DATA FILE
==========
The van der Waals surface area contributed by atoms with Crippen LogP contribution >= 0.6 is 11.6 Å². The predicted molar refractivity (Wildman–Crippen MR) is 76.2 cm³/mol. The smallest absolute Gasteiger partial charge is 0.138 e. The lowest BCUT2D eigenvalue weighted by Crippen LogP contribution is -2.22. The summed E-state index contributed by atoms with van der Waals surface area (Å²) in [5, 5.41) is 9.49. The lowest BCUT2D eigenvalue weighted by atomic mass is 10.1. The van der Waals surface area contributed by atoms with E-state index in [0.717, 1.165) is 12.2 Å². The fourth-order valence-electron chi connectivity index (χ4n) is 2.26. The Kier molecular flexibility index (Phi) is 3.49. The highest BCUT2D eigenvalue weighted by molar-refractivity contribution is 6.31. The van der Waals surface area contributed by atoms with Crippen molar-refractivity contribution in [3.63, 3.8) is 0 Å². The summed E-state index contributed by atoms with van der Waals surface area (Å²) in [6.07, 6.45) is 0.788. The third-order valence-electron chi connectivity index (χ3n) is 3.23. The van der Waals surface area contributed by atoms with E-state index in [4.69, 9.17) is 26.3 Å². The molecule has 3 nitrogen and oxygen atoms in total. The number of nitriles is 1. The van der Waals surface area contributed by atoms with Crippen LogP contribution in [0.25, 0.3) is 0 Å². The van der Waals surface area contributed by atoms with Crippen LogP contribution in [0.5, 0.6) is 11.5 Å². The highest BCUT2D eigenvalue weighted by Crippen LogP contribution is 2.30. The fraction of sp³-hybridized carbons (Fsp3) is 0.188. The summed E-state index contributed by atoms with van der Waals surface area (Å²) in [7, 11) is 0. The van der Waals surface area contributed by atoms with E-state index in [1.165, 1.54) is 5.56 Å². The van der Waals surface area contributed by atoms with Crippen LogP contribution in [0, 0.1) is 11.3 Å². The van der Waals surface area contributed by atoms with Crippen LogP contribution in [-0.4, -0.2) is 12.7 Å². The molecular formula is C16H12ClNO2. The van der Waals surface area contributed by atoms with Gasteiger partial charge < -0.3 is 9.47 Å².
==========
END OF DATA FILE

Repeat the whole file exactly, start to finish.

The van der Waals surface area contributed by atoms with Crippen LogP contribution >= 0.6 is 11.6 Å². The predicted molar refractivity (Wildman–Crippen MR) is 76.2 cm³/mol. The smallest absolute Gasteiger partial charge is 0.138 e. The lowest BCUT2D eigenvalue weighted by Crippen LogP contribution is -2.22. The summed E-state index contributed by atoms with van der Waals surface area (Å²) in [5, 5.41) is 9.49. The lowest BCUT2D eigenvalue weighted by atomic mass is 10.1. The van der Waals surface area contributed by atoms with E-state index in [0.717, 1.165) is 12.2 Å². The fourth-order valence-electron chi connectivity index (χ4n) is 2.26. The Kier molecular flexibility index (Phi) is 3.49. The highest BCUT2D eigenvalue weighted by molar-refractivity contribution is 6.31. The van der Waals surface area contributed by atoms with Crippen molar-refractivity contribution in [3.63, 3.8) is 0 Å². The summed E-state index contributed by atoms with van der Waals surface area (Å²) in [6.07, 6.45) is 0.788. The third-order valence-electron chi connectivity index (χ3n) is 3.23. The van der Waals surface area contributed by atoms with E-state index in [4.69, 9.17) is 26.3 Å². The molecule has 3 nitrogen and oxygen atoms in total. The number of nitriles is 1. The van der Waals surface area contributed by atoms with Crippen LogP contribution in [0.25, 0.3) is 0 Å². The van der Waals surface area contributed by atoms with Crippen LogP contribution in [0.5, 0.6) is 11.5 Å². The highest BCUT2D eigenvalue weighted by Crippen LogP contribution is 2.30. The fraction of sp³-hybridized carbons (Fsp3) is 0.188. The summed E-state index contributed by atoms with van der Waals surface area (Å²) in [7, 11) is 0. The van der Waals surface area contributed by atoms with E-state index in [1.165, 1.54) is 5.56 Å². The van der Waals surface area contributed by atoms with Crippen LogP contribution in [0, 0.1) is 11.3 Å². The van der Waals surface area contributed by atoms with Crippen LogP contribution in [-0.4, -0.2) is 12.7 Å². The molecular formula is C16H12ClNO2. The van der Waals surface area contributed by atoms with Gasteiger partial charge < -0.3 is 9.47 Å².